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Joni Mitchell’s Charlotte performance is effective Print-ready version

by Tom Sullivan
The Paladin (Furman University)
February 6, 1976
Original article: PDF

If staying power is any indication of greatness, Joni Mitchell re-established her claim to it Saturday night at the Charlotte Coliseum. With tunes from her latest album, The Hissing of the [sic] Summer Lawns and Court and Spark dominating the evening, Ms. Mitchell toured through songs from most of her albums, but with selections from Blue strangely missing.

After a pleasant, but rather uninteresting rhythm and blues set by The L.A. Express, Ms. Mitchell appeared, casually dressed, to open her set with "Help Me" from Court and Spark. Her first few songs, however, seemed a bit hurried and lacking depth of feeling.

But after a few warmup songs, her presence began to sweep through the audience as she led them through "For the Roses" and "Cold Blue Steel and Sweet Fire" from For the Roses. "Big Yellow Taxi" drew cheers of familiar approval from throughout the audience.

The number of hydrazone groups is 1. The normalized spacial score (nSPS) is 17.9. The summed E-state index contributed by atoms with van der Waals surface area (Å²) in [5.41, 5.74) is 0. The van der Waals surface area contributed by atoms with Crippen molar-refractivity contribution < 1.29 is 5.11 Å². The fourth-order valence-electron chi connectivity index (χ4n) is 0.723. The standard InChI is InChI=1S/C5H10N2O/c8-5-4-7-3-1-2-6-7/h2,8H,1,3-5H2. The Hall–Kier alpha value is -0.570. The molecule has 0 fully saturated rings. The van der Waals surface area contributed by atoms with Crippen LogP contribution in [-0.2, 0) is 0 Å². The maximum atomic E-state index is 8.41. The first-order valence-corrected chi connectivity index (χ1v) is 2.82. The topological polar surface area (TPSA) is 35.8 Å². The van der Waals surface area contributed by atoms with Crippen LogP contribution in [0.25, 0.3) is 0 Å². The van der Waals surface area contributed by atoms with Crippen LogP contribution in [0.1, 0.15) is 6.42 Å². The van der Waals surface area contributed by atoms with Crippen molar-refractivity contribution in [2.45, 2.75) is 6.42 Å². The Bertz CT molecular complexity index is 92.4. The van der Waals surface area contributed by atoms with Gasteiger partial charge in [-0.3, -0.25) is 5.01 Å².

Two yet unreleased songs, "Coyote" and "Don Juan's Reckless Daughter" highlighted Saturday's performance. "Coyote," a light, lyrically humorous piece, spoke of a casual romantic encounter of a female hitchhiker, "a prisoner of the white lines on the freeway." The bouncy rhythm of "Don Juan's Reckless Daughter" led into a string of tunes from The Hissing of the [sic] Summer Lawns.

Acoustics at the Charlotte Coliseum are notoriously poor, and until the second part of the set when old favorites from early albums made way for newer songs, one had to struggle to understand the lyrics. But despite sound that was only fair, the dominant element of the concert was, of course, Joni herself.

Ms. Mitchell maintains a very magnetic presence on stage, drawing the audience into the midst of her poetic, flowing lyrics. One major disappointment of the Charlotte concert was that Joni was reserved vocally. Only rarely did she really explore the extremes of her wide vocal range. Neither did she pause to talk to the audience as she often does in her concerts. The absence of dialogue seemed to keep the feeling of intimacy with the audience to a minimum.

Ms. Mitchell concluded the concert with a high-spirited series of songs in which her back-up band, The L.A. Express, stood out for the first time during the show. She finished with "The Jungle Line," a number with a strong bass beat and congas, giving the song a thick flavoring of the African jungle.

The thunderous applause and a forest of lights from matches and cigarette lighters after "The Jungle Line" brought Joni back for an encore ("Twisted" from Court and Spark) and to shake hands with a few of her fans.

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Added to Library on June 30, 2017. (3182)


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